Coffee is a tool. This tool is powerful: One that has the opportunity to connect billions of humans being every day.
A large majority of the coffee we consume is produced by small family farmers belonging to numerous indigenous, ethnic minority communities, most of whom rely on coffee as a solution to poverty, yet remain under the threat of severe socio-economic & ecological hardships.
Our method is to use our collective love of coffee in a way that provides sustainable socioeconomic development for these indigenous tribes. This is in direct contrast with the current farmer – middleman – consumer relationship in which the farmers are merely treated as a means to satisfy the coffee demand, while receiving the bare minimum compensation.
By cutting out the middleman, and relying on gift exchange principles between the farmer and the consumer, we strive to create community development programs which enable these ethnic communities to determine their own future. These programs aim to raise the living standards for these tribes which produce some of the highest quality coffee in the world.
- United Nations Declaration on the Rights of Indigenous Peoples
- Community-Driven Development and Asset-Based Community Development
- Asset-Based Community Development
The U.N.’s Declaration on the Rights of Indigenous Peoples is a basic guiding document of all our approaches with each and every community we work with.
This guiding document is critical for our approach towards development as we recognize the right of each community to choose the path they deem as most appropriate for their people.
We are obliged and honored to be observers, and if allowed, commentators and participants in the discussions and eventual development initiatives which are selected by each community.
Community-driven development is the sole approach to development initiative selection and implementation. As we recognize the right of indigenous peoples to self-determine the development of their community, it is their choice what issues to address first, and how.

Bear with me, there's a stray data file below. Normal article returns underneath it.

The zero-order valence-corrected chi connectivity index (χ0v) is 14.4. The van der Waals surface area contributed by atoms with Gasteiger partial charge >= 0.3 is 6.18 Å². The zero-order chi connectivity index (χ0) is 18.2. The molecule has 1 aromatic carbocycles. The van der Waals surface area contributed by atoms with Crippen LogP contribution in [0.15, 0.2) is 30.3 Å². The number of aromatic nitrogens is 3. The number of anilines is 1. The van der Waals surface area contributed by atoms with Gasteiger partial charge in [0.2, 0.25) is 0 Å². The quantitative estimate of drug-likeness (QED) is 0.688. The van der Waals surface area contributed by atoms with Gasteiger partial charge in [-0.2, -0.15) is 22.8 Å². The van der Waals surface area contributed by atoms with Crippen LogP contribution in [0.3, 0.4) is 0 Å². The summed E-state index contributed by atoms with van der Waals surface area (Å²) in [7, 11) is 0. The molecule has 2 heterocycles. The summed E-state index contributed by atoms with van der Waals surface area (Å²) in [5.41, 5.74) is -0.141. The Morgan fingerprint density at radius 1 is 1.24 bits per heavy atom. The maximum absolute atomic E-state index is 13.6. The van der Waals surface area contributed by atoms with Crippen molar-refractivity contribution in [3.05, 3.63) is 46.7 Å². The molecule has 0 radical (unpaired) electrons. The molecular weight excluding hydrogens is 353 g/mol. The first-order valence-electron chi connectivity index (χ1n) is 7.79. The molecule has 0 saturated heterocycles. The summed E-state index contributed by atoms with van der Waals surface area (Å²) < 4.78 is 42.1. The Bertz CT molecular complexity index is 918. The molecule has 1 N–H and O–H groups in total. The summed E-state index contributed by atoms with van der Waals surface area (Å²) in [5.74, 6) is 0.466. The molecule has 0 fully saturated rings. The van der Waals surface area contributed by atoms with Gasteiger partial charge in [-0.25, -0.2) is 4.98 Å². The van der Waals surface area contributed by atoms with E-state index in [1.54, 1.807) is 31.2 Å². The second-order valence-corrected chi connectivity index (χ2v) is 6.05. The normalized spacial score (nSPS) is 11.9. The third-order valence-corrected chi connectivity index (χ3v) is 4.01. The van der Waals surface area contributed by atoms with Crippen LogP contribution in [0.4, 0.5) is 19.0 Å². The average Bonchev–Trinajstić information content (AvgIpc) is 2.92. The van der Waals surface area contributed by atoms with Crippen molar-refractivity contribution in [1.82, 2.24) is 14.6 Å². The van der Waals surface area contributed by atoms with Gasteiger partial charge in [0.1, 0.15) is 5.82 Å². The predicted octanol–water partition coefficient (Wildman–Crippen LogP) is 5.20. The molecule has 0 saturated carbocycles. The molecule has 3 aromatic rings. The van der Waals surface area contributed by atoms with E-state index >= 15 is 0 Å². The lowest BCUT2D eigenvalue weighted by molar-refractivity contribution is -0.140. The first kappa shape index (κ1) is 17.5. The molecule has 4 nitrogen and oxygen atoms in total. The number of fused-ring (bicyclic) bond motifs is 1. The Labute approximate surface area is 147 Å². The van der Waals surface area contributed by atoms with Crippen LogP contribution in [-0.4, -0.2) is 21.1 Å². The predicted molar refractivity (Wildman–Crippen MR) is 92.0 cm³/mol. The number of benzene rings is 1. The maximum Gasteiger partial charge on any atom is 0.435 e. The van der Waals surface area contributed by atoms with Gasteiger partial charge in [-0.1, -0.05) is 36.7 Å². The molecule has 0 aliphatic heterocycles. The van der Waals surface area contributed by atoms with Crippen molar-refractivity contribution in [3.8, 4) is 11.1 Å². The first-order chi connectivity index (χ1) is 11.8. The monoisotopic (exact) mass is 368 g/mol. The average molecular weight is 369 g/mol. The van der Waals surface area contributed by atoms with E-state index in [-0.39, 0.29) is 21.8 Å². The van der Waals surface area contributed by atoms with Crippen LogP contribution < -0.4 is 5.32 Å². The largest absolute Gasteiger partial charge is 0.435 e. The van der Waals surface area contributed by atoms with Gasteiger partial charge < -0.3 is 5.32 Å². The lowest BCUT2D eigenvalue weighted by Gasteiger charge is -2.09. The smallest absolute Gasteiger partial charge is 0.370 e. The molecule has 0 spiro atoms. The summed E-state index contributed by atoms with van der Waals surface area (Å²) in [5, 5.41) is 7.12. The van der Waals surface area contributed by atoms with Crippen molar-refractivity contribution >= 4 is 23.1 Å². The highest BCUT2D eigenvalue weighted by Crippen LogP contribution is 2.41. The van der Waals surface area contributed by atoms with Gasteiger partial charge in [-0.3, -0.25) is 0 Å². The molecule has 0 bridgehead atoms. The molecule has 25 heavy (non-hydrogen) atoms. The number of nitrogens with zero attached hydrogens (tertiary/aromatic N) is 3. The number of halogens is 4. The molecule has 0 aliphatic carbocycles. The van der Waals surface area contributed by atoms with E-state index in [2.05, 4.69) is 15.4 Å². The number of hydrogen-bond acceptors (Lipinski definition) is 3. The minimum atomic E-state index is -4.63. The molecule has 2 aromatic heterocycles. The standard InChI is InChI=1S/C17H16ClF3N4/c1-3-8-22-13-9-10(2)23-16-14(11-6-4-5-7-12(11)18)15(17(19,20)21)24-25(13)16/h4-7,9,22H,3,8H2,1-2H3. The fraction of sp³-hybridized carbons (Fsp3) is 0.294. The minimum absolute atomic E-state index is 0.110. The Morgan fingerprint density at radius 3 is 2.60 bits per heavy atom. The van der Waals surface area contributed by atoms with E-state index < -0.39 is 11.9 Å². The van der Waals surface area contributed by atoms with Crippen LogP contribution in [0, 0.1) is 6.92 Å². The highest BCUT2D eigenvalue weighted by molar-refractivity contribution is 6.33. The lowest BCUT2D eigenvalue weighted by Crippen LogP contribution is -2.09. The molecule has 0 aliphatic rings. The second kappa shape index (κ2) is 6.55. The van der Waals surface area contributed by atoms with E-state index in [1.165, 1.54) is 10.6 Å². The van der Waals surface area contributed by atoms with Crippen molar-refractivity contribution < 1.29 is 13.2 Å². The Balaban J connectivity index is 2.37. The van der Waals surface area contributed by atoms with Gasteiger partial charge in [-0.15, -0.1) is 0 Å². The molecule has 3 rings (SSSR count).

In effect, we listen…and listen…and listen…and record…and replay for the community.
Over years of building relationships with the communities, problems and issues arise. We effectively act like a sounding board whereby we are able to communicate to the communities common problems and issues which are consistently self-identified by the community.
We then facilitate discussions whereby the community is able to discuss problems which they have identified and if there are solutions (i.e. clean water, healthcare, education for children, food security, soil health, basic community security). If there are no solutions to the issue, the community often times will request comments or advice from us. We provide possible solutions and attempt to discuss all socioeconomic, philosophical, ecological, political, and spiritual pros and cons.
When a proposed solution is decided upon by the community, if the solution can be provided internally by the community, it is preferable. However, should the skills or resources not be found in the community, fi-lan’thro-pe or other lowest-cost providers (i.e. other charitable organizations or INGOs) are involved. If external skills or resources are provided, it is a requirement of all partners shall train all possible skills to the community so the community will be able to address any future problems through their own community.
This method requires fi-lan’thro-pe to facilitate discussions whereby the community is able to self-identify and document skills within their own community which may or may not have been known amongst the community. This allows the community to effectively take inventory of the various skills and community-members most experienced with various socioeconomic/ecological issues. This also allows the community to understand notions of “Western ideals of development” in contrast to their own beliefs and ideas and help to find how indigenous knowledge connects or blends with “Western” terminology.
For example, one community was discussing education. We facilitated a question/answer session to identify who in the community was most actively involved in “education”. As the conversation commenced internally, the community identified members who were responsible for transferring “sacred” knowledge/stories/history to their fellow tribespeople. On their own conclusion, they decided that these community members should be part of an “education group” which was to be responsible for the discussion of all education issues (whether institutional or community/spiritual) involving the community.
Over the years, the communities have identified needs from providing smoke-free cooking stoves, to clean drinking water, to healthy seedlings for their farms. The development initiatives put forth by the communities are as diverse as the communities themselves. Over the course of time, the nature of projects will always change in order to address needs as they are discovered. This is the beauty of supporting communities – Enabling them to be able to develop on their own terms.